Ethiopian officials release an opposition leader who had been jailed for life

By Samson Haileyesus, AP
Wednesday, October 6, 2010

Ethiopian officials release opposition leader

ADDIS ABABA, Ethiopia — Ethiopian officials on Wednesday released a top opposition leader who had been sentenced to life in prison after the government said she had violated a pardon agreement and sent her back to jail in late 2008.

An Associated Press reporter saw Birtukan Mideksa arrive at her Addis Ababa home Wednesday morning. The single mother and former judge was one of 100 opposition politicians and activists jailed after the 2005 election and charged with treason, but she was later pardoned after signing an agreement.

Officials say she violated the pardon agreement by claiming in a 2008 speech in Sweden that the accord was politically engineered.

Birtukan’s release comes just days after the swearing in of Prime Minister Meles Zenawi for his fourth five-year term. Meles seized control of the Horn of Africa country in a 1991 coup.

The prime minister’s party won an overwhelming victory in May 2010 elections, knocking out many seasoned opposition legislatures who had represented Birtukan’s party.

The U.S. and European Union expressed concern over the fairness of the election. Opposition leaders also called for a rerun of the elections over claims that opposition observers were turned away and that voters and candidates were intimidated.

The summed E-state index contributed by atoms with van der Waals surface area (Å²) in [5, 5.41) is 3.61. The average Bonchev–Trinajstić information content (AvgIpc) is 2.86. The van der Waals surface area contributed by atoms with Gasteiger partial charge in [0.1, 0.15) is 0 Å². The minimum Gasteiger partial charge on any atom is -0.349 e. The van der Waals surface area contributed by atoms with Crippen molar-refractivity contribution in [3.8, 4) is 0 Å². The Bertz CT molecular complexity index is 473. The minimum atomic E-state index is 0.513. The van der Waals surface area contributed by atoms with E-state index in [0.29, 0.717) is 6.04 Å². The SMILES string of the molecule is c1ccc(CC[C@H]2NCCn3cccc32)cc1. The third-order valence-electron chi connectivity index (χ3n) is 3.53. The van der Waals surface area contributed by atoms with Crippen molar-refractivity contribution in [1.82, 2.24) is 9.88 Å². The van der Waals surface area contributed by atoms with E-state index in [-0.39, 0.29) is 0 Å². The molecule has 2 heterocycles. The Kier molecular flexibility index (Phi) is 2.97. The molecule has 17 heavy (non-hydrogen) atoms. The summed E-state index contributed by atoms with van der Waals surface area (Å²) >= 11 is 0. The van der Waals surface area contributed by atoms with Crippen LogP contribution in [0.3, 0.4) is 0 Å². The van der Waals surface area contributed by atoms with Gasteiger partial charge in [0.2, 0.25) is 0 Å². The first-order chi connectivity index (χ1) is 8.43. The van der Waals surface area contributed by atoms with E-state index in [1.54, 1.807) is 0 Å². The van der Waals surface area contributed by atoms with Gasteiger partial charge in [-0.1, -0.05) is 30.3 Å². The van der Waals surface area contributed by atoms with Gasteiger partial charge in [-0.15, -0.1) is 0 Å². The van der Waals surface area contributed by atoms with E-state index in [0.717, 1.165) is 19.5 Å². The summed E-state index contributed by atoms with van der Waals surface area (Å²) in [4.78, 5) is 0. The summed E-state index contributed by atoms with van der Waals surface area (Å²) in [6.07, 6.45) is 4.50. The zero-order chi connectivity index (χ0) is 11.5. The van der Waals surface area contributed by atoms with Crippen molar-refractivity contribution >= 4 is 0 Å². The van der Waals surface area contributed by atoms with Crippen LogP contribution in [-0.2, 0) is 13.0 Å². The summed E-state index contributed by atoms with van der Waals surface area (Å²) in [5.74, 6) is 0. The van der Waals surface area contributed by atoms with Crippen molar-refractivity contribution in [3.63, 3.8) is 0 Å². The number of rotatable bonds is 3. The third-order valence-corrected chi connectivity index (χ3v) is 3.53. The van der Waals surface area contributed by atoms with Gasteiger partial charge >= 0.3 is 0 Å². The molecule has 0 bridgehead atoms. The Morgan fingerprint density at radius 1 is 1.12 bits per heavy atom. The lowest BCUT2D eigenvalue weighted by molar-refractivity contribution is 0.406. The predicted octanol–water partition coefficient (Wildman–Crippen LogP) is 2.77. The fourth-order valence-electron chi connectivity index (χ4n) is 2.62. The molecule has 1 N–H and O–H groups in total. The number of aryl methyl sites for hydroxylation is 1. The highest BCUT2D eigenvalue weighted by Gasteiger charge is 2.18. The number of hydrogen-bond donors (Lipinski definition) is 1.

Ethiopian election officials said they witnessed no irregularities. Since the last violent elections in 2005, some critics say the government has systematically stifled the competition.

“It’s wonderful news that Birtukan has been released. The bad news is that she should never have been in prison in the first place,” said Leslie Lefkow, one of the authors of an upcoming Human Rights Watch report on Ethiopia.

“We would strongly urge the government to release hundreds of other political prisoners who’ve been arbitrarily arrested,” she said.

Ethiopia is frequently criticized for its human rights record, including by the U.S. State Department, which in a March report cited reports of “unlawful killings, torture, beating, abuse and mistreatment of detainees and opposition supporters by security forces, often acting with evident impunity.”

Still, the U.S. considers Ethiopia an ally and provides foreign aid. Both countries want to curb Islamist extremism in Somalia, Ethiopia’s unstable neighbor to the east.

Associated Press Writer Katharine Houreld in Nairobi, Kenya contributed to this report.

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